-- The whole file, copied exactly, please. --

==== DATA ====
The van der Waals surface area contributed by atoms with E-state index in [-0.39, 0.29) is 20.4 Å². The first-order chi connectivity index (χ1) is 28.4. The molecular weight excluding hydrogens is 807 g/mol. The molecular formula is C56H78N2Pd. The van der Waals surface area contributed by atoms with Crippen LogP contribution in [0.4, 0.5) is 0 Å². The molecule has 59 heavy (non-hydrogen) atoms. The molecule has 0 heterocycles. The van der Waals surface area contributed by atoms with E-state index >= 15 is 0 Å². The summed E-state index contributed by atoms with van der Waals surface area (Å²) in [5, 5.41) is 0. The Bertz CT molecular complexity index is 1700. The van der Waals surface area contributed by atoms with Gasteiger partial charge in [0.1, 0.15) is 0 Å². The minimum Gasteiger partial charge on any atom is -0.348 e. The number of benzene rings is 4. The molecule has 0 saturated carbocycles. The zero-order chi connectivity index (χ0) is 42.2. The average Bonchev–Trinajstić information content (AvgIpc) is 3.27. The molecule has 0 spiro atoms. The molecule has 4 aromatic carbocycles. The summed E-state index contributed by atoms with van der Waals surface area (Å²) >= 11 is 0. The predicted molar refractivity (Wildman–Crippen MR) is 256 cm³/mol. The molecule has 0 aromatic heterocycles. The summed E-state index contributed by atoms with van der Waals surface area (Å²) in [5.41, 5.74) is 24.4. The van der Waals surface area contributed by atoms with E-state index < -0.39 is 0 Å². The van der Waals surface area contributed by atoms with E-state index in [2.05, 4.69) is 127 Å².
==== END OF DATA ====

The van der Waals surface area contributed by atoms with E-state index in [-0.39, 0.29) is 20.4 Å². The first-order chi connectivity index (χ1) is 28.4. The molecular weight excluding hydrogens is 807 g/mol. The molecular formula is C56H78N2Pd. The van der Waals surface area contributed by atoms with Crippen LogP contribution in [0.4, 0.5) is 0 Å². The molecule has 59 heavy (non-hydrogen) atoms. The molecule has 0 heterocycles. The van der Waals surface area contributed by atoms with E-state index >= 15 is 0 Å². The summed E-state index contributed by atoms with van der Waals surface area (Å²) in [5, 5.41) is 0. The Bertz CT molecular complexity index is 1700. The van der Waals surface area contributed by atoms with Gasteiger partial charge in [0.1, 0.15) is 0 Å². The minimum Gasteiger partial charge on any atom is -0.348 e. The number of benzene rings is 4. The molecule has 0 saturated carbocycles. The zero-order chi connectivity index (χ0) is 42.2. The average Bonchev–Trinajstić information content (AvgIpc) is 3.27. The molecule has 0 spiro atoms. The molecule has 4 aromatic carbocycles. The summed E-state index contributed by atoms with van der Waals surface area (Å²) >= 11 is 0. The predicted molar refractivity (Wildman–Crippen MR) is 256 cm³/mol. The molecule has 0 aromatic heterocycles. The summed E-state index contributed by atoms with van der Waals surface area (Å²) in [5.41, 5.74) is 24.4. The van der Waals surface area contributed by atoms with E-state index < -0.39 is 0 Å². The van der Waals surface area contributed by atoms with E-state index in [2.05, 4.69) is 127 Å².